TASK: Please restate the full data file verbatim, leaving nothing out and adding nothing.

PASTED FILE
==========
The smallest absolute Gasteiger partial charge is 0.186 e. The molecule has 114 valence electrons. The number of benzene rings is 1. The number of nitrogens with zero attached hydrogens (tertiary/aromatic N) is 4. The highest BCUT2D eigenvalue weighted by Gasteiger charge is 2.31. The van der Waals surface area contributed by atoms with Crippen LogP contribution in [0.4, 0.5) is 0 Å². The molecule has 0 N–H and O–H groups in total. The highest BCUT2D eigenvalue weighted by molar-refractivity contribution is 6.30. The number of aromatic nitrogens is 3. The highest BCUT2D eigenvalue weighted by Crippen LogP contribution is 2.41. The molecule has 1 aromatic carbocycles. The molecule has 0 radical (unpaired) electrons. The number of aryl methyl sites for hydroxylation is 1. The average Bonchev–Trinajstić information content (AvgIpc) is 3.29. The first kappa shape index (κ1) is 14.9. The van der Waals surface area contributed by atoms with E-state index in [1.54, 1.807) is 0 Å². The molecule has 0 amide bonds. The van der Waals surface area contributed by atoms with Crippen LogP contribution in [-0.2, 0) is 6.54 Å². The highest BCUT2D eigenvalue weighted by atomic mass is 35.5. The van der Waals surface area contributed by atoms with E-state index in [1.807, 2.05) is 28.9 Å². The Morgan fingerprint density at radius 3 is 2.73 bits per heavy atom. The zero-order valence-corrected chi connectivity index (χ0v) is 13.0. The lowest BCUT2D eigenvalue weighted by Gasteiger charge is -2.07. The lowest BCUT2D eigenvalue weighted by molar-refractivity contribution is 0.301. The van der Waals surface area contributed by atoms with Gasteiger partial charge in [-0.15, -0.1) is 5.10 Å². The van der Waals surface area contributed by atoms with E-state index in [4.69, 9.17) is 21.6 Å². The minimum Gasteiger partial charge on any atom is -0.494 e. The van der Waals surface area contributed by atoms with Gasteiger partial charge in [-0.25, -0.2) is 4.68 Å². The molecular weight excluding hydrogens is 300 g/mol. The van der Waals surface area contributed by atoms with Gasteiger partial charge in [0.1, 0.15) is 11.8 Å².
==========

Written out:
The smallest absolute Gasteiger partial charge is 0.186 e. The molecule has 114 valence electrons. The number of benzene rings is 1. The number of nitrogens with zero attached hydrogens (tertiary/aromatic N) is 4. The highest BCUT2D eigenvalue weighted by Gasteiger charge is 2.31. The van der Waals surface area contributed by atoms with Crippen LogP contribution in [0.4, 0.5) is 0 Å². The molecule has 0 N–H and O–H groups in total. The highest BCUT2D eigenvalue weighted by molar-refractivity contribution is 6.30. The number of aromatic nitrogens is 3. The highest BCUT2D eigenvalue weighted by Crippen LogP contribution is 2.41. The molecule has 1 aromatic carbocycles. The molecule has 0 radical (unpaired) electrons. The number of aryl methyl sites for hydroxylation is 1. The average Bonchev–Trinajstić information content (AvgIpc) is 3.29. The first kappa shape index (κ1) is 14.9. The van der Waals surface area contributed by atoms with E-state index in [1.54, 1.807) is 0 Å². The molecule has 0 amide bonds. The van der Waals surface area contributed by atoms with Crippen LogP contribution in [-0.2, 0) is 6.54 Å². The highest BCUT2D eigenvalue weighted by atomic mass is 35.5. The van der Waals surface area contributed by atoms with E-state index in [1.807, 2.05) is 28.9 Å². The Morgan fingerprint density at radius 3 is 2.73 bits per heavy atom. The zero-order valence-corrected chi connectivity index (χ0v) is 13.0. The lowest BCUT2D eigenvalue weighted by Gasteiger charge is -2.07. The lowest BCUT2D eigenvalue weighted by molar-refractivity contribution is 0.301. The van der Waals surface area contributed by atoms with Gasteiger partial charge in [-0.15, -0.1) is 5.10 Å². The van der Waals surface area contributed by atoms with E-state index in [4.69, 9.17) is 21.6 Å². The minimum Gasteiger partial charge on any atom is -0.494 e. The van der Waals surface area contributed by atoms with Gasteiger partial charge in [-0.25, -0.2) is 4.68 Å². The molecular weight excluding hydrogens is 300 g/mol. The van der Waals surface area contributed by atoms with Gasteiger partial charge in [0.1, 0.15) is 11.8 Å².